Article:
AEC firms are making the business case for reconstruction. Wight & Co. recently completed the renovation of a 70-year-old college residence hall that came in at one-third the cost of new construction. “Our clients have limited budgets, so renovation can help them manage their resources,” says Osmun.

Structure Tone’s global procurement process provides dollar savings and accelerated product delivery for clients. The firm also uses its contractor-controlled insurance program and subcontractor qualification process to hold down costs. “We’re big in cost segregation, which can have real tax advantages for the owner,” says Anoushian, whose firm does 800-900 reconstruction projects a year. “We try to offer the client the best savings over the life of the project.”


For a 420-bed hostel in Boston, Suffolk laser-scanned the interiors of all six floors of a landmark building and created a Revit-based BIM model that informed the design. “In reconstruction, the unknown is more important than the known,” says DiNapoli. “We need to provide clients with as much information as possible, set budgets with appropriate contingencies for unknowns, and plan, plan, plan.”

“We’re doing animated flythroughs on our renovation jobs, using Revit and 3D, to articulate to clients what they’re actually going to get,” says Osmun. “There may be piping that will affect actual ceiling height, or a column that can’t be removed. This helps establish client expectations more realistically, before we start the work.”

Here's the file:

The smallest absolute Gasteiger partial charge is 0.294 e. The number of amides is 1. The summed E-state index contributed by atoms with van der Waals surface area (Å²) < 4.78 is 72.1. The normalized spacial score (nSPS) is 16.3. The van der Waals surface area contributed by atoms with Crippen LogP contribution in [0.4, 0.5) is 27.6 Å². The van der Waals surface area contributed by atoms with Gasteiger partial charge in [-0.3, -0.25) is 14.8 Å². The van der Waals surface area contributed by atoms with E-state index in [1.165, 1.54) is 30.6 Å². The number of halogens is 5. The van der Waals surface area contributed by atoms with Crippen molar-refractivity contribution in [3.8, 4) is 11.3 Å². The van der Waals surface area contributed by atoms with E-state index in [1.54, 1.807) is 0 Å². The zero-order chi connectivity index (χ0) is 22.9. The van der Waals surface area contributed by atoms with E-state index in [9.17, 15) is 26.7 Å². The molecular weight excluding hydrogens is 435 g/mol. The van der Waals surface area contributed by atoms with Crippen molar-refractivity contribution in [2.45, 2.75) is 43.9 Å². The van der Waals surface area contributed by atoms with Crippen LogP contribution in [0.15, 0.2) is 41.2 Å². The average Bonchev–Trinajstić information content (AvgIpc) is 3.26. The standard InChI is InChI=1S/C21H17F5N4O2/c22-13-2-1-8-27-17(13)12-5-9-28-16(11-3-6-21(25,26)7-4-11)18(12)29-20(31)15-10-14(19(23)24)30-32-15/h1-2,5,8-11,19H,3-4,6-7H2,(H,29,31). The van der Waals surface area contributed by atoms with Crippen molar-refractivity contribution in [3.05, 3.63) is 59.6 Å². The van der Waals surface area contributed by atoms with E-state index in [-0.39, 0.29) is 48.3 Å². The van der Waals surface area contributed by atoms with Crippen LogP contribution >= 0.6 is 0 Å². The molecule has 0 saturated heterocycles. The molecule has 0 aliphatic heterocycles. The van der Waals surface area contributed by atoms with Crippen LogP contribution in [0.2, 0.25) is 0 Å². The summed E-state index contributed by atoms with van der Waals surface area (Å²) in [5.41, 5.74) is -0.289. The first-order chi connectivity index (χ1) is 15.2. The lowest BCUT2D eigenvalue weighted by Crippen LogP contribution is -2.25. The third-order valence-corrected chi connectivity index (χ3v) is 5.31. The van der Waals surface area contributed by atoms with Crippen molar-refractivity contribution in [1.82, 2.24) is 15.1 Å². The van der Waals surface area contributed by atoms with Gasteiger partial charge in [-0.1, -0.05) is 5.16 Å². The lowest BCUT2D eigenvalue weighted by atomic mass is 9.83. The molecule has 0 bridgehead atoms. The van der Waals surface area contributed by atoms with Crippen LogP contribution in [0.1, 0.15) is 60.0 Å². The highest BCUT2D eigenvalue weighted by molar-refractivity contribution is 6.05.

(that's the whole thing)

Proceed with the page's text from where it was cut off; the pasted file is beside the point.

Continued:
Structure Tone routinely uses geothermal and ice-storage technology on office renovations. “Major financial institutions have huge data demands, and you have to keep their data centers at 60 degrees” [Fahrenheit], says Anoushian.


“The second half of 2012 will continue to show slow but steady growth in reconstruction,” says PageSoutherlandPage’s Miano-Sleeper.

“After dropping their fees just to retain their people, subcontractors are trying to make a recovery,” says Suffolk’s DiNapoli. “We’re definitely seeing price escalation from subs, 6-8%, and it’s been a little startling for our clients—and for us.”

Wight & Co.’s Osmun says, “Our estimators are saying it’s a 2% increase overall in the last year. We have to sharpen our pencils more than ever. We have to be smart, and we can’t make a mistake in the field.”

“Firms need to develop ways to meet client needs for remodels and expansions,” says D. Bruce Henley, AIA, LEED AP, DBIA, Principal/Office Director with Dewberry. “It will mean survival for many.” +


Rank Company 2011 Reconstruction Revenue ($)
1 HOK 133,348,629
2 Cannon Design 93,000,000
3 EYP Architecture & Engineering 48,332,935
4 SmithGroupJJR 44,275,000